In an article in EDUCAUSE Review, Peter Brantley claims that current library and archival digital initiatives are “for these times … not enough.” Brantley begins by identifying a number of ways in which libraries have failed. Most of these are sins of omission rather than sins of commission—i.e., these are things that libraries have failed to do, such as evolve or innovate in a technologically dynamic environment. “Libraries,” he writes, “need to be focused on engaging the world, empowering people, thinking much more ambitiously, and sometimes taking risks that we think might border on foolish” (32).
Brantley’s focus is—and many of his assertions and recommendations concern—digital manifestations of libraries. But to what extent is a digital library a library? The first entry in the OED for “library” reads: “A place set apart to contain books for reading, study, or reference.” This definition contains four of the main elements of a library: (1) space; (2) standards; (3) stuff; and (4) service. All of these are expandable into the digital domain. But all of these remain hybrid, operating in both the physical world and the digital world. (Pace Brantley, people do go to libraries to find things; libraries are hubs of information that are enriched by library curators; and I hope that my six-year-old daughter will continue to read, or at least have access to, printed books when she is in college.)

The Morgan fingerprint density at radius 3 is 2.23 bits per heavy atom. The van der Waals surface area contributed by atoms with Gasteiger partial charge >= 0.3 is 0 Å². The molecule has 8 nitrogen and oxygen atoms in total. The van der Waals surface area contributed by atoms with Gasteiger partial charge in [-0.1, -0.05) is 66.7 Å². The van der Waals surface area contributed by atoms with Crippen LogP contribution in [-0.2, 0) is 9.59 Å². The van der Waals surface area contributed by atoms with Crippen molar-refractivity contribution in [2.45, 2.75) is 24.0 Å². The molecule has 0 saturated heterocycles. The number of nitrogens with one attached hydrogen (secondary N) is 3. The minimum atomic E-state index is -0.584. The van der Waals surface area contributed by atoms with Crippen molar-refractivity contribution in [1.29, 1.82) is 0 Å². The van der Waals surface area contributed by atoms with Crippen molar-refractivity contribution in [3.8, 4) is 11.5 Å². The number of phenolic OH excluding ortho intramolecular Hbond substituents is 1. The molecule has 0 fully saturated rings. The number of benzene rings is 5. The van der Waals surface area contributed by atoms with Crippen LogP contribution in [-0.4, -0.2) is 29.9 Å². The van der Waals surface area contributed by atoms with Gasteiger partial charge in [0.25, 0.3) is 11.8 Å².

Nevertheless, the shift that Brantley articulates is real and the types of actions that he calls for are necessary. Reading them, I was reminded of an innovative librarian from late antiquity, Cassiodorus, with whom James J. O’Donnell closes his book Avatars of the Word: From Papyrus to Cyberspace (Harvard, 1998):
Cassiodorus chose a course that succeeded in placing some new wine in some old bottles. He used the instruments, the habits, and the cultural expectations of the old Roman culture in which he had been brought up to do new things, create a new kind of library. He is not a savior of western civilization, nor should any of us expect to be. He was rather a single, responsible individual helping shape to the limits of his ability the institutions and the cultural tools that his world needed. That he accepted and thrived on the disruption of his life and expectations, and that he succeeded is using his past and his expectations so resourcefully to help him shape a future, are lessons we can all take away with us.
Link to “Architectures for Collaboration: Roles and Expectations for Digital Libraries”: http://connect.educause.edu/Library/EDUCAUSE+Review/ArchitecturesforCollabora/46313